The more high risk components that can be compromised in an ICS, the greater the risk to the operator and value to the attacker. ICSs are not designed to ensure resilience against concerted attacks that intend to place components in dangerous operating states.
Most of the incidents were not malicious and most were not identified as being cyber. One of the first known cases of a cyberattack against ICSs in the critical infrastructure was the cyberattack against the Maroochy wastewater system in Australia in This attack was by a disgruntled employee, not a nation-state. It demonstrated several key points that were used in later nation-state attacks. It was an attack directly against the control systems not the IT network.
It was also done by a knowledgeable insider. Stuxnet and Aurora utilized these attributes.
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Arguably the most famous ICS cyberattack was Stuxnet. Stuxnex was a sophisticated, nation-state cyberattack targeting the control systems in industrial infrastructure. Stuxnet bypassed the engineered protective components control and safety systems to execute unauthorized commands compromising the integrity of the system into a dangerous operational state.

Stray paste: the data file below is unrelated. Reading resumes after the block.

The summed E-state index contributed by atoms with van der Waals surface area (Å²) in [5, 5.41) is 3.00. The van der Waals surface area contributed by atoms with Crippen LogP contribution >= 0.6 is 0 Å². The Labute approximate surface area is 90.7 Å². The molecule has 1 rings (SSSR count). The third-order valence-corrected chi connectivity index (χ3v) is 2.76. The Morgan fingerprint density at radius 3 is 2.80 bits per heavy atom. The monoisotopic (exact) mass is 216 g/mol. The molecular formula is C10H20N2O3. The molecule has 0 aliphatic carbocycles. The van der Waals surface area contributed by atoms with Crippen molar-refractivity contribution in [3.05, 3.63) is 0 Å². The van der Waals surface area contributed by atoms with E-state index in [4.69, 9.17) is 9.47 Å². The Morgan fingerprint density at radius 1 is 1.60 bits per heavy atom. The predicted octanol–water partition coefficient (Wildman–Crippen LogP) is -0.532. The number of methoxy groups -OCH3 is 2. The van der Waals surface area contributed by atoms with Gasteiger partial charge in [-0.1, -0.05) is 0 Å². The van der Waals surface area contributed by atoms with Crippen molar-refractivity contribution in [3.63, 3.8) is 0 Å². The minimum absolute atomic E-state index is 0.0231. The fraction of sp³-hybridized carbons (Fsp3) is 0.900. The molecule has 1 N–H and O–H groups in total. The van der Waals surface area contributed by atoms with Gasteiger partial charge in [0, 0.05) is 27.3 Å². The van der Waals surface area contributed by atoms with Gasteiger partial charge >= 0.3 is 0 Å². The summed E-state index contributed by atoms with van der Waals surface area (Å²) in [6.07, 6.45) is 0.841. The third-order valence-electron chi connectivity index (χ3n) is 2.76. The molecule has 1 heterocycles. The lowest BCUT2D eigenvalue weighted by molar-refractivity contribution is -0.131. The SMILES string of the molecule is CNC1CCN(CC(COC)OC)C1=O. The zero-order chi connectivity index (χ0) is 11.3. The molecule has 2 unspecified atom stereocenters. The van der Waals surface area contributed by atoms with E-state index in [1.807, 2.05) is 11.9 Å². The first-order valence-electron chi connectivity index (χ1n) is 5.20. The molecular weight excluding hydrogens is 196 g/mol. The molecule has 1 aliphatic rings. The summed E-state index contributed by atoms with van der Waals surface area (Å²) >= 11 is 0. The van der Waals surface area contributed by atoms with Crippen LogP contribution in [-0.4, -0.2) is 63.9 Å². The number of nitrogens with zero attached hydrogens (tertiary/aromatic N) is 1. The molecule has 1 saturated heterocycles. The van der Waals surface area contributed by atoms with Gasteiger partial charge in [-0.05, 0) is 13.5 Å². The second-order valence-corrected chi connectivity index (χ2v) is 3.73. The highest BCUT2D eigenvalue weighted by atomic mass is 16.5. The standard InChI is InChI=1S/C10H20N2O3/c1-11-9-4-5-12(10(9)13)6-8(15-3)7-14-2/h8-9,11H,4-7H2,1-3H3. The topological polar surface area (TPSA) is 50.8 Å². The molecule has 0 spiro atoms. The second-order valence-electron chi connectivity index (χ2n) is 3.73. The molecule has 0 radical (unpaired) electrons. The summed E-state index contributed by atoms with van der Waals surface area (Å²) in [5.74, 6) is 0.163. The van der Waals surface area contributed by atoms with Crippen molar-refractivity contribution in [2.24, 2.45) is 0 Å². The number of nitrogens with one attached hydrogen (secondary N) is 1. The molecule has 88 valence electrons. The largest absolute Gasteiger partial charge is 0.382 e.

Stuxnet was not malware in the normal sense and therefore would not have been detected by IT defenses. The Stuxnet code consisted of controller-generic software, software specific to Siemens, and software specific to the target centrifuges. Consequently, the underlying infrastructure of Stuxnet can be applied to any industrial process compromising any ICS vendor. It was ongoing for more than a year with the attack being masked before it was identified as being cyber-related.